Once the networks are compressed, the fractal correlations are affected immediately. Indeed, the first compression step of our simulation () shows the entire change of : a narrower plateau indicating a rise of the fractal dimension, and shifts of the crossover and uniform ranges to shorter lengths. These results suggest that not only longdistance correlations, but shortdistance correlations can be affected by the compressive deformation at the early stage. This tendency continues for the further compression.
Though the profiles for the compressed networks indicate that monofractal assumption does not work, it may be worth determining the dependence of the correlation length . Since the slopes of in Figure 8 are not constant, it is ambiguous to determine from them. In our purpose, we may consider the correlation length as the length scale where the network looks uniform. The typical length scale for the uniformity can be determined by evaluating fluctuation of local densities (Masschaele, Fransaer, and Vermant, 2009). The local densities are defined by boxes of size , which are denoted by . If the size of box is larger than the correlation length , the local densities show little fluctuation; the system looks uniform. Thus, the standard deviation of the local densities normalized by the global density, , measures the uniformity. Due to the finite system size, we compare here the lengths showing a common finite fluctuation, . The actual values of the correlation lengths should be larger than the evaluated lengths , so a common arbitrary factor may be given to adjust. Figure 9 (b) shows the result of the lengths satisfying . We find a powerlaw relation between and with an exponent . The obtained exponent is a little bit smaller than the fractal assumption: . The evaluated correlation lengths, , are also shown as the diameter of the circles drawn in Figure 7.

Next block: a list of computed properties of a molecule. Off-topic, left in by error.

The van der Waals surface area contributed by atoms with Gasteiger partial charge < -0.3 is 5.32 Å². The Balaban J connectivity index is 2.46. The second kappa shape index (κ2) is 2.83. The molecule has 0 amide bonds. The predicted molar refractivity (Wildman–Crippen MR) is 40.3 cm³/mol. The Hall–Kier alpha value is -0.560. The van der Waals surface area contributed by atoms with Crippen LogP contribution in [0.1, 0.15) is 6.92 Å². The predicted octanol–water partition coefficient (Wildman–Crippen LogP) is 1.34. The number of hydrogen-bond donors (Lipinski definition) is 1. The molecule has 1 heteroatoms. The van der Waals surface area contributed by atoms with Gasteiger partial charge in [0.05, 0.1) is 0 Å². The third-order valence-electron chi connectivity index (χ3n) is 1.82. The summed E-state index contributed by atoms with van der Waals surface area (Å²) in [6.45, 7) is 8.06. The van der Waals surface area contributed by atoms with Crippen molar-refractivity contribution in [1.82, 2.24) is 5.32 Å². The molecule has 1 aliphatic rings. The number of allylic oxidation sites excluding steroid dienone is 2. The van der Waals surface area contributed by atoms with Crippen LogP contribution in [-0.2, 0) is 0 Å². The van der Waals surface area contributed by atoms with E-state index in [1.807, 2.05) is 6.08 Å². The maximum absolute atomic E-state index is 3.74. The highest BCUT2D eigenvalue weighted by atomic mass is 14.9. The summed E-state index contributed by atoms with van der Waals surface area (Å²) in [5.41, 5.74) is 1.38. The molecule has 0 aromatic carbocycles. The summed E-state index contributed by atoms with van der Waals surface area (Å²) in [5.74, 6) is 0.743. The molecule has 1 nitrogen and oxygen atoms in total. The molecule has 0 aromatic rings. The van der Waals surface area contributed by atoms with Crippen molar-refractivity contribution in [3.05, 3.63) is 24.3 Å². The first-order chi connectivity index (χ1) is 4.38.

Iv Conclusion
We focused on investigating compression of particle gels. Inspired by scaling theory for polymer gels, the fractal model has been introduced to explain the packing fraction dependence of particle gels’ rheology (Brown, 1986; Shih et al., 1990), and referred for the compression process (Buscall et al., 1988). The model assumes that the structure of a particle gel is fractal network. However, the simple question whether a particle gel under compression is fractal network or not, has left unanswered. We have aimed to answer this question by introducing a particlescale simulation model in the limit of strongly aggregated particle gels. In this case, the cohesive force among contacting particles is assumed to be so strong that Brownian forces do not affect the structural evolution of gels.
Our simulation reproduced the reasonable consolidation behaviors as vs. relationships in the case of quasistatic compression. By monitoring various particlescale information, i.e., mean contact number, stored/dissipated energy, and number of bond ruptures, we identified the three distinct regimes: (I) elastic dominant regime, (II) singlemode plastic regime, and (III) multimode plastic regime. At the gel point, there are many “dead end” branches, where the particles in such branches do not contribute to the strength of the network . Compression makes separated particles come into contact, so that the mesh size becomes smaller and smaller. This explanation is already known and qualitatively true for the most part. Such shrinkage of the typical length scale causes a transition of the local mechanical response from (II) to (III) in the plastic regimes. While the length scale is large enough, the rolling mode is the responsible for the deformation. At a certain length scale, the sliding and normal modes become more important for further compression. Thus, we confirmed that a single regime could never cover the wide range of packing fractions in spite of subtle appearance in the vs. relationships. The simulation results also provided an insight that heterogeneity in the local mesh sizes plays some roles in the way of reorganization under compression and overall network strength. Mechanical correlations (connectivity) determine which parts of the network are destroyed under an applied stress. If a percolation path consisting of robust domains is built, they support a large fraction of the applied stress. In this case, the weakest domain in the path is most probable to be destroyed. This restructuring yields a smaller and robuster domain, which results in the reinforcement of the percolation path. However, such mechanism is subtle because compression is not continuing deformation and tends to reduce the heterogeneity.
In order to see whether the fractal assumption remains or not in particle gels under compression, we evaluated the densitydensity correlation for the simulation results. The evaluated fractal dimension profile says that compression affects both the local structure and correlation length in the early stage. Thus, our results are contradictory to the application of the fractal model to compression processes. However, the fractal dimension profiles show a systematic change in the singlemode plastic regime. This result seems to indicate required ingredients to upgrade the fractal model for compression processes.